The theodolite became a modern, accurate instrument in 1787, with the introduction of Jesse Ramsden's famous great theodolite, which he created using a very accurate dividing engine of his own design. The demand could not be met by foreign theodolites owing to their inadequate precision, hence all instruments meeting high precision requirements were made in England. Despite the many German instrument builders at the turn of the century, there were no usable German theodolites available. A transition was brought about by Breithaupt and the symbiosis of Utzschneider, Reichenbach and Fraunhofer. As technology progressed, in the 1840s, the vertical partial circle was replaced with a full circle, and both vertical and horizontal circles were finely graduated. This was the transit theodolite. Theodolites were later adapted to a wider variety of mountings and uses. In the 1870s, an interesting waterborne version of the theodolite (using a pendulum device to counteract wave movement) was invented by Edward Samuel Ritchie. It was used by the U.S. Navy to take the first precision surveys of American harbors on the Atlantic and Gulf coasts.
Zeiss Theodolite patents2552893Theodolite scale reading system,
Conway D Hillman, Allister L Baker, 1950-06-08 -
2837956 Theodolite having scale reading means, Schneider Wilhelm, Carl Zeiss AG, 1954-07-26 - improved reading of vertical angle bubble
2837956 Theodolite having scale reading means, Schneider Wilhelm, Carl Zeiss AG, 1954-07-26 -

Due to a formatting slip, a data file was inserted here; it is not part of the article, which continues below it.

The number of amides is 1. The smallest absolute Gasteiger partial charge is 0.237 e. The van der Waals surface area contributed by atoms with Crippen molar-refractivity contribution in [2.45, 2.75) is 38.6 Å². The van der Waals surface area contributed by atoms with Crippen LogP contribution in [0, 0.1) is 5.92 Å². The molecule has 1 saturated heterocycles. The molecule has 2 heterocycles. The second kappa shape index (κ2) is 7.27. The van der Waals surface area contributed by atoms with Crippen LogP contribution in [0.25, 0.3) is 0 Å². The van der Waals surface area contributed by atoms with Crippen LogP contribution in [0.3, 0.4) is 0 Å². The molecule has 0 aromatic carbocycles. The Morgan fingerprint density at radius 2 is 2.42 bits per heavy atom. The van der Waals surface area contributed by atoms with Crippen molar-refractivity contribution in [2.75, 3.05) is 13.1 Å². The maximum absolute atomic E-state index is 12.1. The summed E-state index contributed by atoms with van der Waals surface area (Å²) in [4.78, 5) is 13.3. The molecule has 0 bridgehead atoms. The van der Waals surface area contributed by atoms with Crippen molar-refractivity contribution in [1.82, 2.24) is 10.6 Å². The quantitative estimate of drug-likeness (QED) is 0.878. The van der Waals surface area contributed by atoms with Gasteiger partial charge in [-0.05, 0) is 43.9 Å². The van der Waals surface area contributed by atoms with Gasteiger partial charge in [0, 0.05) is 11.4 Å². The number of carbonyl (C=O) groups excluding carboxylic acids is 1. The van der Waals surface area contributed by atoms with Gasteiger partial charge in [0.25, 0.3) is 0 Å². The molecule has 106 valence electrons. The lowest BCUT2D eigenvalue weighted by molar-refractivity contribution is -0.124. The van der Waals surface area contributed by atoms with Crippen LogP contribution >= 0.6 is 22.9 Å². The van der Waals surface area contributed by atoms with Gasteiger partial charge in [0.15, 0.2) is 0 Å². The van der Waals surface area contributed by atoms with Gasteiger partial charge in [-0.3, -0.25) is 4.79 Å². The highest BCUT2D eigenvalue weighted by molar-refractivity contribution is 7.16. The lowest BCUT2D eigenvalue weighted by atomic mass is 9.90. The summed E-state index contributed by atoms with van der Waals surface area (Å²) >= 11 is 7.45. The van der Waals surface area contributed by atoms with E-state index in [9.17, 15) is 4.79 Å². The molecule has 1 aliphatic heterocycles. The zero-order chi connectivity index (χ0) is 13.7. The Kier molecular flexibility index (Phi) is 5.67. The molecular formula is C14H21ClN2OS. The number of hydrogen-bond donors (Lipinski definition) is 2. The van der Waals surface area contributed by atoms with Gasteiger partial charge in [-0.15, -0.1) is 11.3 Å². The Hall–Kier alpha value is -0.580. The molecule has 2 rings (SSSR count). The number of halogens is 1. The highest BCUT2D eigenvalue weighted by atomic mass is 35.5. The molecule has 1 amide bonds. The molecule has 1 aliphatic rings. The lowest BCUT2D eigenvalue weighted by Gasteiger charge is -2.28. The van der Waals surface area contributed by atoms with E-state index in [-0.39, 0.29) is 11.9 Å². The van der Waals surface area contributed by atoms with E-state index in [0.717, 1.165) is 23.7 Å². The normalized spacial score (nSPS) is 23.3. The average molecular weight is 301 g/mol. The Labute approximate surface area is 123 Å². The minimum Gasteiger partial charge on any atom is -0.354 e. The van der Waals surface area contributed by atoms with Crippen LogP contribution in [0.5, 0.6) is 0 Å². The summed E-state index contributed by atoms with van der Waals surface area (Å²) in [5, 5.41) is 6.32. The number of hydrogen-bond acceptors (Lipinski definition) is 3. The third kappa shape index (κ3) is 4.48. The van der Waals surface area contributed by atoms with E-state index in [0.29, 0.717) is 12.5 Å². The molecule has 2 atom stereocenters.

2911877 Geodetical instruments, Drodofsky Martin, Carl Zeiss AG, 1957-02-08 -
HP Total Station & related Patents3619058 Distance Measuring Apparatus, William R. Hewlett and Gregory Justice, Nov. 9, 1971, -
3900259 Time Interval Phase Detection in Distance Measuring Apparatus, Claude M. Mott and Richard J. Clark, Aug. 19, 1975
4335306 Surveying instrument, HP Inc, 1979-10-29, - HP 3820A total station
4789874 Single channel encoder system,
Mark W. Majette, William J. Walsh, John A. Wickeraad,1987-07-23, -
5774074 Multi-track position encoder system,
Eugene A. Cooper, Steven B. Elgee,HP Inc, 1997-01-21, - 2-track angle encoder for printer platens
PS at one time HP/Agilent made a very precise absolute angle encoder, but the above 2 patents are not for what I was looking for.
Practically every major land surveying equipment manufacturer carries a branded Total Station. Over the years, systems for Angle Measurement and Data Collection have evolved in sophistication. Most total station instruments measure angles by means of electro-optical scanning of extremely precise digital bar-codes etched on rotating glass cylinders or discs within the instrument. The best quality total stations are capable of measuring angles to 0.5 arc-second. Inexpensive "construction grade" total stations can generally measure angles to 5 or 10 arc-seconds.